The first one is “Tesselation 4 -Nessonis 1: Pyrassos”. Printed on the back of the card is the following descriptive text: “A serving suggestion for a Middle Neolithic stamp seal design found in three sites in Northern Greece”:
Dikko Faust – Nessonis 1: Pyrassos – Hand set block print – 2012
I see this print as a fragment of a wallpaper symmetry, because the repetition in the pattern is based on the symmetries between the shapes. The white figures with the black outlines that resemble a $ or an S and the 8 red squares around them have order 2 rotational symmetry. If you rotate the figure 180 degrees, you have the same figure again. Each of the $ or s shapes has glide reflection symmetry with the upside down $ or S in the rows above and beneath it. In a glide reflection symmetry we see the mirror image of the original shape, but then it is glided or moved along the plane (in this case, along the paper).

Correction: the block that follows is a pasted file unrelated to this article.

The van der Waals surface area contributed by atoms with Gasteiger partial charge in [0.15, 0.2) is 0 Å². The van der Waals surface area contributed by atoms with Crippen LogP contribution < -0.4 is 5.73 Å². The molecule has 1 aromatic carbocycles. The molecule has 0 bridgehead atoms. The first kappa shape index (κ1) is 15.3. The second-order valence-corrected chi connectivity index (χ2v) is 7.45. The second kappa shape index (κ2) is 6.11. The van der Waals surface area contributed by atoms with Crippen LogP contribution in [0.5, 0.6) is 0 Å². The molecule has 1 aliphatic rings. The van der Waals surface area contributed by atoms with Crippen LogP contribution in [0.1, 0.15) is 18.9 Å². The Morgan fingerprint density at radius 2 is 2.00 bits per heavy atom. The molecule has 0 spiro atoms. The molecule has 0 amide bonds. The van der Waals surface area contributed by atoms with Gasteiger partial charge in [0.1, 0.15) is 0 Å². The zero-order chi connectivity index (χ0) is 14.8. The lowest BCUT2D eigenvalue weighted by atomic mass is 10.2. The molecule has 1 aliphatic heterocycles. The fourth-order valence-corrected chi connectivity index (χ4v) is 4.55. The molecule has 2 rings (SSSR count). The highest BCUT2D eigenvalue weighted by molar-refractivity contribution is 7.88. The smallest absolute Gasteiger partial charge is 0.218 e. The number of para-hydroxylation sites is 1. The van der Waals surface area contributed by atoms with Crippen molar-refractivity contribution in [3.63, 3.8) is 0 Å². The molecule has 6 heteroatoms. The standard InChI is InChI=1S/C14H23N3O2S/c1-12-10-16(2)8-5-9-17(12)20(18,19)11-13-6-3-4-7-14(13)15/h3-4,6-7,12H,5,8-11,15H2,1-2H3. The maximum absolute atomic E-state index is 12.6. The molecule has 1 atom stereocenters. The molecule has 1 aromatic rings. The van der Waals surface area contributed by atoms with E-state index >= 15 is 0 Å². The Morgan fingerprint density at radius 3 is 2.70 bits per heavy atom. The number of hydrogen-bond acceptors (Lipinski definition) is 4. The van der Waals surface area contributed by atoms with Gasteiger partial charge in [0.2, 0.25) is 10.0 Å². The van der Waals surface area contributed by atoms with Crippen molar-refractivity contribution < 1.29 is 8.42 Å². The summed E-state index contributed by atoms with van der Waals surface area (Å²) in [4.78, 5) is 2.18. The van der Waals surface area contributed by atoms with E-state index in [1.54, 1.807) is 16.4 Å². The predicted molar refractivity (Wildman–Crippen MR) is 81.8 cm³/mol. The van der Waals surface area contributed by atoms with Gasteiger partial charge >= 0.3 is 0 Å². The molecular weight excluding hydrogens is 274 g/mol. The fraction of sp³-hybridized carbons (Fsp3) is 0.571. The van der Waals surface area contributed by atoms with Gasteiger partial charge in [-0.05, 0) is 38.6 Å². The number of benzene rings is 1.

The second print is “Tesselation 6- Magnified Basketweave”. The text on the back of the print states “aka Monk’s Cloth or Roman Square Quilt As seen on NYC sewer covers”:
Dikko Faust – Magnified Basketweave – Hand set block print – 2013
This print is a great example of reflection symmetry. It has two lines of symmetry: one horizontal though the center, and one vertical through the center. Another interesting mathematical feature of this print is the similarity between the larger sets of black or red bars and the smaller sets. Two figures are similar if they have the same shape and are only different in size. Both the large set of bars and the small set of bars form two sides of a square: all squares are similar. The inner rectangle of larger bars measure 5 sets by 7 sets. It requires a rectangle of 11 sets by 15 sets of the smaller squares of bars to frame the large rectangle. There is a border with the width of one small square, so after subtracting 1 set from each dimension, we have the inner rectangle of 5 by 7 surrounded by a 10 by 14 rectangle of smaller sets of bars. The ratio of the dimensions of the larger to the smaller is 2:1.